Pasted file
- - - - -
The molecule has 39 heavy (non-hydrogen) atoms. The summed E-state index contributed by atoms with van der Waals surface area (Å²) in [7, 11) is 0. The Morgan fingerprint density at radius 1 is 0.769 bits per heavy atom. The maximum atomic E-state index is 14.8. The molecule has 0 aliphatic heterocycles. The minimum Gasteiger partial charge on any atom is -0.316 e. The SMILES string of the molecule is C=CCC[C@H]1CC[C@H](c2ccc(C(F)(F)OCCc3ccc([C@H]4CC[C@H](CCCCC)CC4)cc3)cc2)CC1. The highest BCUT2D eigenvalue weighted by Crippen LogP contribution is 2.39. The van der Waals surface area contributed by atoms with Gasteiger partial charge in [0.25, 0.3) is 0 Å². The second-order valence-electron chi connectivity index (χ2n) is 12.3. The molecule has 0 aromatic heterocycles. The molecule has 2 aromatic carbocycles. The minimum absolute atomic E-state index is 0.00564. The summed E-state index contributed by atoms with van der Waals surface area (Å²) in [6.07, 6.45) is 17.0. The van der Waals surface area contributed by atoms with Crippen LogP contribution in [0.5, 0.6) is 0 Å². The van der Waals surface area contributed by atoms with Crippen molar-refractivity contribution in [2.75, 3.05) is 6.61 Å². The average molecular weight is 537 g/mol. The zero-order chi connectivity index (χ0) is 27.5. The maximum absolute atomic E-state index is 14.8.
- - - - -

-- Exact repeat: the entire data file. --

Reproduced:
The molecule has 39 heavy (non-hydrogen) atoms. The summed E-state index contributed by atoms with van der Waals surface area (Å²) in [7, 11) is 0. The Morgan fingerprint density at radius 1 is 0.769 bits per heavy atom. The maximum atomic E-state index is 14.8. The molecule has 0 aliphatic heterocycles. The minimum Gasteiger partial charge on any atom is -0.316 e. The SMILES string of the molecule is C=CCC[C@H]1CC[C@H](c2ccc(C(F)(F)OCCc3ccc([C@H]4CC[C@H](CCCCC)CC4)cc3)cc2)CC1. The highest BCUT2D eigenvalue weighted by Crippen LogP contribution is 2.39. The van der Waals surface area contributed by atoms with Gasteiger partial charge in [0.25, 0.3) is 0 Å². The second-order valence-electron chi connectivity index (χ2n) is 12.3. The molecule has 0 aromatic heterocycles. The molecule has 2 aromatic carbocycles. The minimum absolute atomic E-state index is 0.00564. The summed E-state index contributed by atoms with van der Waals surface area (Å²) in [6.07, 6.45) is 17.0. The van der Waals surface area contributed by atoms with Crippen LogP contribution in [0.5, 0.6) is 0 Å². The van der Waals surface area contributed by atoms with Crippen molar-refractivity contribution in [2.75, 3.05) is 6.61 Å². The average molecular weight is 537 g/mol. The zero-order chi connectivity index (χ0) is 27.5. The maximum absolute atomic E-state index is 14.8.